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Monday, April 25, 2011

Supporting one of many of CCF's Goals

During my third week at CCF-Namibia, I assisted workers in the construction of a permanent game count watch station.  The station is prefab and will be assembled after an appropriate water hole site is selected.  Once completed the watch station will have recycled material complementing its steel frame work and will rest on a concrete slab.  Some of our watch stations have been constructed with brick and mortar walls and heavy-duty corrugated aluminum roofs.  However, this watch station will consist of used bottles and mortar walls and with lids from 5-gallon size cans laid in much the same manner in which a shingle roof is.  The lids will be attached to a metal mesh.  Thus, major components of this watch station will be considered "green" and in keeping with ecosystem practices.

The current game count watch stations are used very frequently in maintaining and tracking numbers of various species that roam freely throughout the Waterburg Conservancy.  These counts, which are broken down by species, sex and age group assist CCF in realizing increases and decreases in the many different species.  When numbers do appear out of 'whack,' then questions are raised over the various possibilities for eye-opening imbalances.  In such cases game management techniques are sometimes applied in order to bring status quo numbers back into the biodiversity-ecosystem.  In most cases, however, number changes are boundariless and reflect changes in weather patterns and diseases which affect all equally.

Out first eco-watch station will be installed over the next couple of weeks.

From Cheetah Land, that's it for now.

Ron Marks
CCF-Long term Volunteer

Sunday, April 17, 2011

Getting Familiar with CCF's operation

     The second week at CCF provided me with the opportunity to work with a couple of their staff professionals, Caroline and Rob.  I assisted Caroline during a few treks to the field to conduct cheetah tracking and scat detection.  To track cheetahs pre-set cameras are checked by recovering memory cards.  Among the sixteen cameras we checked, anywhere from 171 to 934 photos were taken.  Movement within the picture field triggers the camera's sensor.  The memory card is downloaded at CCF to see if cheetahs visited the area.  Most of the cameras are set up at "cheetah play trees," which are trees easily climbed by the cheetah. Cheetahs are known to mark such trees and revisit them frequently.  Also, on differing occasions a specialized dog trained in scat detection accompanied us to the bush.  Two particular dogs, Isha, a female Anatolian Shepherd and Finn, a male Border Collie took part in these exercises.  The dogs are trained to detect the Cheetah scat and to alert the accompanying staff handler.  The dog is set up with a GPS collar in order to mark the location wherever scat is detected.  These two methods assist CCF in tracking and recording Cheetah movement and numbers in the area over long periods of time.  In so doing certain cheetah behavior can be understood.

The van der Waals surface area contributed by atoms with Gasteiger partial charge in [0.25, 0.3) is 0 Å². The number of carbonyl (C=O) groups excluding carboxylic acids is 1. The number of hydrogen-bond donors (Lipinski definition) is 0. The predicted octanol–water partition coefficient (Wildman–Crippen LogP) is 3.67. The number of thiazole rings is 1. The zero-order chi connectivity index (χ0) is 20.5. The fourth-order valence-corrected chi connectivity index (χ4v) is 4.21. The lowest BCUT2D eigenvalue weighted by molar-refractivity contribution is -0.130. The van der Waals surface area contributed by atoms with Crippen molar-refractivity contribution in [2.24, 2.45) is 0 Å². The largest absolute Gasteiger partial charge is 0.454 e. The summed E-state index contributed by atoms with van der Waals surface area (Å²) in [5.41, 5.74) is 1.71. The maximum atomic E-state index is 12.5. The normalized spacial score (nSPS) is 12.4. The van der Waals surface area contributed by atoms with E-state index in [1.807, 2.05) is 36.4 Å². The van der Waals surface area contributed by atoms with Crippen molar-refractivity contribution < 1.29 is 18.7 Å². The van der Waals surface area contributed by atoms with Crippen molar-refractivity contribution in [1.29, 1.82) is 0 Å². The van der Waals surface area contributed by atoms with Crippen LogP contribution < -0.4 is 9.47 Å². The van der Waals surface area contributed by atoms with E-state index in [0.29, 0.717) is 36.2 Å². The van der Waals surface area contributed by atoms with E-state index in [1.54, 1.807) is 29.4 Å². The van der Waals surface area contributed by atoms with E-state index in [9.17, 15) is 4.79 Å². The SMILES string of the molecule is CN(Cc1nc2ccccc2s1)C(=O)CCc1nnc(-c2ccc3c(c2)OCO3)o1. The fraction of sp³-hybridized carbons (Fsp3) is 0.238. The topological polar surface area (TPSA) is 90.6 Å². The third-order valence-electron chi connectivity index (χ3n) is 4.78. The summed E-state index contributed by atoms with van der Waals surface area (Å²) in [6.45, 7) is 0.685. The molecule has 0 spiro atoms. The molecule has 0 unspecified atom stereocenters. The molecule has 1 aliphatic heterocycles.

I also traveled throughout much of CCF's bush with Rob who is CCF's rhino tracker.  Rob is the resident rhino expert charged with the responsibility of tracking and protecting the five current rhinos living on CCF farmland.  They fall under the umbrella of CCF's overall conservancy strategy.  These are black rhinos which are endangered.  Much like Caroline and her cheetah tracking, Rob monitors pre-set cameras also at locations frequently visited by the rhinos.  The more prominent locations are in vicinities close to large water holes that are closely guarded by contiguous brush.  The black rhino is more difficult to find, since it, as opposed to the larger white rhino, prefers to stay within the protection of thicker bush lands.
     That's about it for week two at the Cheetah Conservation Fund here in Namibia.

Until next, from Cheetah Land
Ron Marks

Sunday, April 10, 2011

Have begun Adventure at the Cheetah Conservation Fund in Namibia

I arrived on April 5, 2011.  It happened to be the middle of the "boxing" season.  This means that every year at CCF all Cheetahs in captivity who require exams are brought in to the vet clinic.  I have been involved with this process since my arrival.  The cat is captured in a transporting box and returned to the clinic.  Once the exam is finished, the cat is returned to its original pen.  Most of the pens are located about 37 kilometers from HQ.  Most of the cheetahs are cooperative, but some resist vehemently.  Most pickups and returns require at least four staff/volunteers.  The difficult cats will fight being put in a box.  Getting the cats into a box requires precision timing and close coordination among the boxing team.  The process usually entails coaxing or forcing a the cheetah into the box after passing through a series of guilotines (sp).  Thus far CCF has examined over thirty cheetahs and will complete the annual affair tomorrow, 4/11.

Until next from here in "Cheetah Land,"
Ron Marks